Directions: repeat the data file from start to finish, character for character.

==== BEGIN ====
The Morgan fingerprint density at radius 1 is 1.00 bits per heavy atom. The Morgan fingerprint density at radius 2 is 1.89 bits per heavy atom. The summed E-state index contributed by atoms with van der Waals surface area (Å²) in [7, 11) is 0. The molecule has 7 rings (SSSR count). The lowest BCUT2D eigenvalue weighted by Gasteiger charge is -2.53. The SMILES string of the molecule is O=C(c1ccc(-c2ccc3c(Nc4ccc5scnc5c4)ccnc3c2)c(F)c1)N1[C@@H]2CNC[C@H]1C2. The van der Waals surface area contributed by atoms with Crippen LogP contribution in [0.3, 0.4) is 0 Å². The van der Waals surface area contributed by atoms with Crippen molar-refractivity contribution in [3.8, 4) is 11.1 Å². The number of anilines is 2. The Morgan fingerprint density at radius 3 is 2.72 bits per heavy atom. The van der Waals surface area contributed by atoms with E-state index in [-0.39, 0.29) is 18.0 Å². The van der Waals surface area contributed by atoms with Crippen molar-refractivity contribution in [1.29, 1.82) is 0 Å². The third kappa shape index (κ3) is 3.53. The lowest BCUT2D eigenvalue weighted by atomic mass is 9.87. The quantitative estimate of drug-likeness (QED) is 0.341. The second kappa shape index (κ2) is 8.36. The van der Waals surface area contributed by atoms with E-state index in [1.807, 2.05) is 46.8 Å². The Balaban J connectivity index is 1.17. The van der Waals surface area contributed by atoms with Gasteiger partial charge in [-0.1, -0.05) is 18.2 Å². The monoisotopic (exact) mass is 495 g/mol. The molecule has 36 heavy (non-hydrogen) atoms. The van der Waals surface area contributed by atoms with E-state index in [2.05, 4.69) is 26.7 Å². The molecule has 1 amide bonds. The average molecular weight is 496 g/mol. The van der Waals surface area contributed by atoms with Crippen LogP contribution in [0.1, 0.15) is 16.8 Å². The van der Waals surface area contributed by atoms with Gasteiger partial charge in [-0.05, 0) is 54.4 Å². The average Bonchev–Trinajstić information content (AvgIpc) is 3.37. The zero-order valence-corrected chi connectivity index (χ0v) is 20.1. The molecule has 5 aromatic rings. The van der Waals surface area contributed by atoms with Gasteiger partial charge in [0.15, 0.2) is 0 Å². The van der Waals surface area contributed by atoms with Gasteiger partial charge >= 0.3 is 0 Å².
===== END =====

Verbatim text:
The Morgan fingerprint density at radius 1 is 1.00 bits per heavy atom. The Morgan fingerprint density at radius 2 is 1.89 bits per heavy atom. The summed E-state index contributed by atoms with van der Waals surface area (Å²) in [7, 11) is 0. The molecule has 7 rings (SSSR count). The lowest BCUT2D eigenvalue weighted by Gasteiger charge is -2.53. The SMILES string of the molecule is O=C(c1ccc(-c2ccc3c(Nc4ccc5scnc5c4)ccnc3c2)c(F)c1)N1[C@@H]2CNC[C@H]1C2. The van der Waals surface area contributed by atoms with Crippen LogP contribution in [0.3, 0.4) is 0 Å². The van der Waals surface area contributed by atoms with Crippen molar-refractivity contribution in [3.8, 4) is 11.1 Å². The number of anilines is 2. The Morgan fingerprint density at radius 3 is 2.72 bits per heavy atom. The van der Waals surface area contributed by atoms with E-state index in [-0.39, 0.29) is 18.0 Å². The van der Waals surface area contributed by atoms with Crippen molar-refractivity contribution in [1.29, 1.82) is 0 Å². The third kappa shape index (κ3) is 3.53. The lowest BCUT2D eigenvalue weighted by atomic mass is 9.87. The quantitative estimate of drug-likeness (QED) is 0.341. The second kappa shape index (κ2) is 8.36. The van der Waals surface area contributed by atoms with E-state index in [1.807, 2.05) is 46.8 Å². The Balaban J connectivity index is 1.17. The van der Waals surface area contributed by atoms with Gasteiger partial charge in [-0.1, -0.05) is 18.2 Å². The monoisotopic (exact) mass is 495 g/mol. The molecule has 36 heavy (non-hydrogen) atoms. The van der Waals surface area contributed by atoms with E-state index in [2.05, 4.69) is 26.7 Å². The molecule has 1 amide bonds. The average molecular weight is 496 g/mol. The van der Waals surface area contributed by atoms with Crippen LogP contribution in [0.1, 0.15) is 16.8 Å². The van der Waals surface area contributed by atoms with Gasteiger partial charge in [-0.05, 0) is 54.4 Å². The average Bonchev–Trinajstić information content (AvgIpc) is 3.37. The zero-order valence-corrected chi connectivity index (χ0v) is 20.1. The molecule has 5 aromatic rings. The van der Waals surface area contributed by atoms with Gasteiger partial charge in [0.15, 0.2) is 0 Å². The van der Waals surface area contributed by atoms with Gasteiger partial charge >= 0.3 is 0 Å².